Unaccompanied minor immigrant children face U.S. immigration courts without adult representatives, without legal counsel, and without the opportunity to have fair court proceedings. Many unaccompanied minors are teenagers but are also as young as toddler-age. Children end up in the U.S. for several reasons. Some left abusive homes and families in Central America and Asia where systems failed them. Others are separated from families coming to the U.S. seeking protection and better opportunities. Most of the children are traumatized by their circumstances and navigating complex immigration law is a hopeless challenge for many.
Senator Dianne Feinstein (D-Calif.) wrote in her recent editorial published in the LA Times, that “According to the Esperanza Immigration Rights Project, about 145 unaccompanied minors are released each month from federal child detention centers. Once released they are unlikely to have access to legal representation or advocates.[i]” Lawyers in immigration courts frequently see children in court. In an April 2013 video interview featuring immigration lawyers and policy leaders, one of whom mentions a judge getting angry with a child for coming to court alone without a guardian and the child mentioning their guardian being undocumented and fearing deportation, hence sending the child to court alone.
Some of the immigrant children in the U.S. are DREAMers, seeking immigration relief through the Deferred Action for Childhood Arrivals (“DACA”) program while Congress continues debating comprehensive immigration reform, including the Development, Relief, and Education for Alien Minors (“DREAM”) Act.[iii] While working hard and staying out of trouble many still end up in the immigration court system without the benefit of legal counsel or advocates. When children represent themselves in court without a lawyer or understanding of complex immigration law, they could easily jeopardize any current or future legal immigration status. Who will represent these children?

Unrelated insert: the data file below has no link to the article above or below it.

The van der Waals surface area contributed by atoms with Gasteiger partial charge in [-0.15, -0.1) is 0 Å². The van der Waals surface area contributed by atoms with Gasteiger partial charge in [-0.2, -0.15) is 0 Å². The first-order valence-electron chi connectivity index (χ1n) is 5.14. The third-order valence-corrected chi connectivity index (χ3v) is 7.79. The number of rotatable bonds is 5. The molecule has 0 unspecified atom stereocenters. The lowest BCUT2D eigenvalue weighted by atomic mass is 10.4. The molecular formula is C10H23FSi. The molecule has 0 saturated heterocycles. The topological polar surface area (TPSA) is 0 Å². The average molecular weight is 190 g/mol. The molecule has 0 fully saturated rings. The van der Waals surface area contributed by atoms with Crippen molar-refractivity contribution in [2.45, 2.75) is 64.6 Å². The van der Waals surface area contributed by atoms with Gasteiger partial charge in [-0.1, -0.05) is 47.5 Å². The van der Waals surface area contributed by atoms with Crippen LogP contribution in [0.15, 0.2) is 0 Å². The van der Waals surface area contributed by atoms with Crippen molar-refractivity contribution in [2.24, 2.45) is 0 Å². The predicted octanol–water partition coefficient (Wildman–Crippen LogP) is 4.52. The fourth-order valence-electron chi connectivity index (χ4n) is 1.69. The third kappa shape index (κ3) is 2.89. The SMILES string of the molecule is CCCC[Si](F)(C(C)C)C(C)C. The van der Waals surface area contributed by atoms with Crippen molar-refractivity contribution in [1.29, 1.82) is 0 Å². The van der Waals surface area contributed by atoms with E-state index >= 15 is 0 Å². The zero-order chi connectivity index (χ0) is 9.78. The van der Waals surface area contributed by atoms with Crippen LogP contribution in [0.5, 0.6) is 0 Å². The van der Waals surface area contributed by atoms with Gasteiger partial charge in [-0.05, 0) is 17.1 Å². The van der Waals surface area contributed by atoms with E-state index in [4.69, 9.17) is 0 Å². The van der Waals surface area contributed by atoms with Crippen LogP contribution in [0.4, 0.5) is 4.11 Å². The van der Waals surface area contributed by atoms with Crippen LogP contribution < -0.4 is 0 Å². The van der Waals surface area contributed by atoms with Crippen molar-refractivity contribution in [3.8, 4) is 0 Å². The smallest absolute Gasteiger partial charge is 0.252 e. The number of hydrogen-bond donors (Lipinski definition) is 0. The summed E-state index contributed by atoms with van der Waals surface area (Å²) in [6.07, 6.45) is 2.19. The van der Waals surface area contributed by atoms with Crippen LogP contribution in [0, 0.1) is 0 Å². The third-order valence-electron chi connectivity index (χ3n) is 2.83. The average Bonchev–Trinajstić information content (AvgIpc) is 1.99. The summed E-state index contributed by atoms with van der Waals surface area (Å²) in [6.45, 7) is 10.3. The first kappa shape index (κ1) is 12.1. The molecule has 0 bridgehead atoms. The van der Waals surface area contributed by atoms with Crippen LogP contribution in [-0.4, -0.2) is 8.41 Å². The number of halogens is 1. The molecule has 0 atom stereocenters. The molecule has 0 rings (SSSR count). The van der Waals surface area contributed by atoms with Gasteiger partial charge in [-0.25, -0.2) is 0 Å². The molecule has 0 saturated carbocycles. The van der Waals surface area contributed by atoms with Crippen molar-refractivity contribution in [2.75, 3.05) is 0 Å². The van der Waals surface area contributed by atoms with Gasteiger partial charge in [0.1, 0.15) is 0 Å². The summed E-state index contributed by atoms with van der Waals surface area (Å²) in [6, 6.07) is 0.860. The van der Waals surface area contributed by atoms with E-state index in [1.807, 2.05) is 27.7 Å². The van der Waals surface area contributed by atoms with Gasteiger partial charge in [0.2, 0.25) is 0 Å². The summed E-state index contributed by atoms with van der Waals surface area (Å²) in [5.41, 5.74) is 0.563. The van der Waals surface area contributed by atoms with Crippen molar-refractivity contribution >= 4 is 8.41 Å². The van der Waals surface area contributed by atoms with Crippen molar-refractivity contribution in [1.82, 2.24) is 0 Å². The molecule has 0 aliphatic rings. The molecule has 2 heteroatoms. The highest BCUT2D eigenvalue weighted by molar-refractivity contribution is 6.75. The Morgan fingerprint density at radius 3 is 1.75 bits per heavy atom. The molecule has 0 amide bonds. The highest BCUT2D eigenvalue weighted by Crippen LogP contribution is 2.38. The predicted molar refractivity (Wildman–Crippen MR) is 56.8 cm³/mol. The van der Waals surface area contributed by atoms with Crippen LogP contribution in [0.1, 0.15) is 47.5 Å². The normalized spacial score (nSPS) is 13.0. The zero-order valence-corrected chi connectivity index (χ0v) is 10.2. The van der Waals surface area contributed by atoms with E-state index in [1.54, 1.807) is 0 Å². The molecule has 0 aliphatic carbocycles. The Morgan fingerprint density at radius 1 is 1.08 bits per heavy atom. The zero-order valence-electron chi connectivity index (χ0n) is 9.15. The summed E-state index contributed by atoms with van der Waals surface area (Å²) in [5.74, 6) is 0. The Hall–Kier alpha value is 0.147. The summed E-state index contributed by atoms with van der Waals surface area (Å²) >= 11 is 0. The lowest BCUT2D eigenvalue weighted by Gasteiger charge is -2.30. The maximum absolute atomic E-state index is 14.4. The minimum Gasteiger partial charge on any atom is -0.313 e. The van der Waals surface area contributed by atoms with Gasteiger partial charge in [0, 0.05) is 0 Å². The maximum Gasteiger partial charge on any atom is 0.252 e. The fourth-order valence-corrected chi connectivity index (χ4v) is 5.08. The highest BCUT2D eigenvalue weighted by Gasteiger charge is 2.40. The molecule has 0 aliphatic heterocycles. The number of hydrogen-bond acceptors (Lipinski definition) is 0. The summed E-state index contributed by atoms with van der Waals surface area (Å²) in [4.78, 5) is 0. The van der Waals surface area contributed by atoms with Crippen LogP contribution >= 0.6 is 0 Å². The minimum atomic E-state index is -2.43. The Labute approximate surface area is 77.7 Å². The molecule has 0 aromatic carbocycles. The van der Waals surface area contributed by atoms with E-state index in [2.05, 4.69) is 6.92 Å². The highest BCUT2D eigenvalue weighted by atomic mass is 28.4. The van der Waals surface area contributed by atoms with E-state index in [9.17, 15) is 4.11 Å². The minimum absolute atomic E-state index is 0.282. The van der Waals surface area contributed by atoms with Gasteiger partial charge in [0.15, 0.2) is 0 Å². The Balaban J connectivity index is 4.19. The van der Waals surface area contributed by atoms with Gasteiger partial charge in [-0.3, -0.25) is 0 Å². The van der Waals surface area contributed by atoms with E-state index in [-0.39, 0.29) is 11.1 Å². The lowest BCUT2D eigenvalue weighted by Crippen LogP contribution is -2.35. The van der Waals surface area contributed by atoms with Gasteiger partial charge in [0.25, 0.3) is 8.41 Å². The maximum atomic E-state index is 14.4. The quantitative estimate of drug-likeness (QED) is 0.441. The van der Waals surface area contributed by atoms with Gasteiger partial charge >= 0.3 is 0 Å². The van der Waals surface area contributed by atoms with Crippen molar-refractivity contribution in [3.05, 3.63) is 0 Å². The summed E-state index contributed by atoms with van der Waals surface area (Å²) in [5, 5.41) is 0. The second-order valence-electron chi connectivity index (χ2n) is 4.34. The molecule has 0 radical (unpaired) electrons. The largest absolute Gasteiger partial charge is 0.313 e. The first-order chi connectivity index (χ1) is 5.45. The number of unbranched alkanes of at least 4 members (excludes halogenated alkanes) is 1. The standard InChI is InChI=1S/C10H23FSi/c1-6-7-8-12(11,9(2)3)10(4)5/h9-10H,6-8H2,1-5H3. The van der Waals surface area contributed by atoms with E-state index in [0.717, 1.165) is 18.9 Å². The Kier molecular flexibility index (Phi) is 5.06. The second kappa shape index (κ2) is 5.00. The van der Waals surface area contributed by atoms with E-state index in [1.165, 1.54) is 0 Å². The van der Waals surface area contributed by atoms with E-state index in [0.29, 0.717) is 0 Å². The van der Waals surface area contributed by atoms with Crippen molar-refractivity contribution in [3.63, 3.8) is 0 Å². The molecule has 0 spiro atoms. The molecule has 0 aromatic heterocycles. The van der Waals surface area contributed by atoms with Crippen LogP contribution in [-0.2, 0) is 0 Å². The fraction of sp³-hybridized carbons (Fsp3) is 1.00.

Immigration cases can take hundreds of hours of time and the number of volunteer attorneys and organizations are limited. One pro bono organization called KIND (Kids in Need of Defense), founded by Angelina Jolie and Microsoft Corporation. “KIND serves as the leading organization for the protection of unaccompanied children who enter the US immigration system alone and strives to ensure that no such child appears in immigration court without representation. We achieve fundamental fairness through high-quality legal representation and by advancing the child’s best interests, safety, and well-being.[iv]”
While organizations like KIND do what they can to help children in crisis today, Congress must pass comprehensive immigration reform providing proper counsel to unaccompanied immigrant children as a humanitarian objective. Senator Feinstein, in the Senate-passed comprehensive immigration bill, “included an amendment to establish basic standards for children in the custody of Customs and Boarder Protection, including the provision of nutrition, clothing and shoes, personal hygiene and sanitary products, and mental health and emergency care services.[v]”
While waiting for urgently needed reform, children and their relatives stay in the U.S. at their peril. Immigration attorneys help them apply for temporary legal status. Attorney KiKi M. Mosley is licensed to practice law by the State of Illinois and Louisiana. She is skilled and experienced in complex immigration law issues including applications for temporary immigration relief and adjustments of immigration status. For more information about the law firm, please visit www.KiKisLaw.com, and do not forget to “Like” the firm on Facebook and “Follow” on Twitter. You can also review Attorney Mosley’s endorsements on her Avvo profile.
[v] See Sen. Feinstein article cited FNi.